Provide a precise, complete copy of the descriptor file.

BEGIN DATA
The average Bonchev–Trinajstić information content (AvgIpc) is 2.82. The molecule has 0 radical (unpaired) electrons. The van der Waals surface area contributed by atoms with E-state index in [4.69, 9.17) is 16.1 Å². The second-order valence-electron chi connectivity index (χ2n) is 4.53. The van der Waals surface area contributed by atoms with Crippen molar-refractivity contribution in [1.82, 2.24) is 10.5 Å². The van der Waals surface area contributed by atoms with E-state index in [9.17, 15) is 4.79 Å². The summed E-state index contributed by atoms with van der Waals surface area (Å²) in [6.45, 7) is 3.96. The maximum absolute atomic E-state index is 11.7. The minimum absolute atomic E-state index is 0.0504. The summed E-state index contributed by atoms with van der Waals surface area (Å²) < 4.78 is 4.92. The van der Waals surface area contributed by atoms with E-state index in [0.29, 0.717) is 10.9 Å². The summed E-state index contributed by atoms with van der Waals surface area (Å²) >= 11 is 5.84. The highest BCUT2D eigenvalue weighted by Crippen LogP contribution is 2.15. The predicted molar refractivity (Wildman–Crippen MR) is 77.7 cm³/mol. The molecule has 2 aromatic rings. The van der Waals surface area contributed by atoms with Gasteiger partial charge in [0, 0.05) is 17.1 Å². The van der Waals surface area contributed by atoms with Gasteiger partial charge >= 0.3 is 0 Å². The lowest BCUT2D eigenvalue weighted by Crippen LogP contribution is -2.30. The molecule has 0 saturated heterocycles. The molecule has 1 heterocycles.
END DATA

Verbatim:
The average Bonchev–Trinajstić information content (AvgIpc) is 2.82. The molecule has 0 radical (unpaired) electrons. The van der Waals surface area contributed by atoms with E-state index in [4.69, 9.17) is 16.1 Å². The second-order valence-electron chi connectivity index (χ2n) is 4.53. The van der Waals surface area contributed by atoms with Crippen molar-refractivity contribution in [1.82, 2.24) is 10.5 Å². The van der Waals surface area contributed by atoms with E-state index in [9.17, 15) is 4.79 Å². The summed E-state index contributed by atoms with van der Waals surface area (Å²) in [6.45, 7) is 3.96. The maximum absolute atomic E-state index is 11.7. The minimum absolute atomic E-state index is 0.0504. The summed E-state index contributed by atoms with van der Waals surface area (Å²) < 4.78 is 4.92. The van der Waals surface area contributed by atoms with E-state index in [0.29, 0.717) is 10.9 Å². The summed E-state index contributed by atoms with van der Waals surface area (Å²) >= 11 is 5.84. The highest BCUT2D eigenvalue weighted by Crippen LogP contribution is 2.15. The predicted molar refractivity (Wildman–Crippen MR) is 77.7 cm³/mol. The molecule has 2 aromatic rings. The van der Waals surface area contributed by atoms with Gasteiger partial charge in [0, 0.05) is 17.1 Å². The van der Waals surface area contributed by atoms with Gasteiger partial charge >= 0.3 is 0 Å². The lowest BCUT2D eigenvalue weighted by Crippen LogP contribution is -2.30. The molecule has 0 saturated heterocycles. The molecule has 1 heterocycles.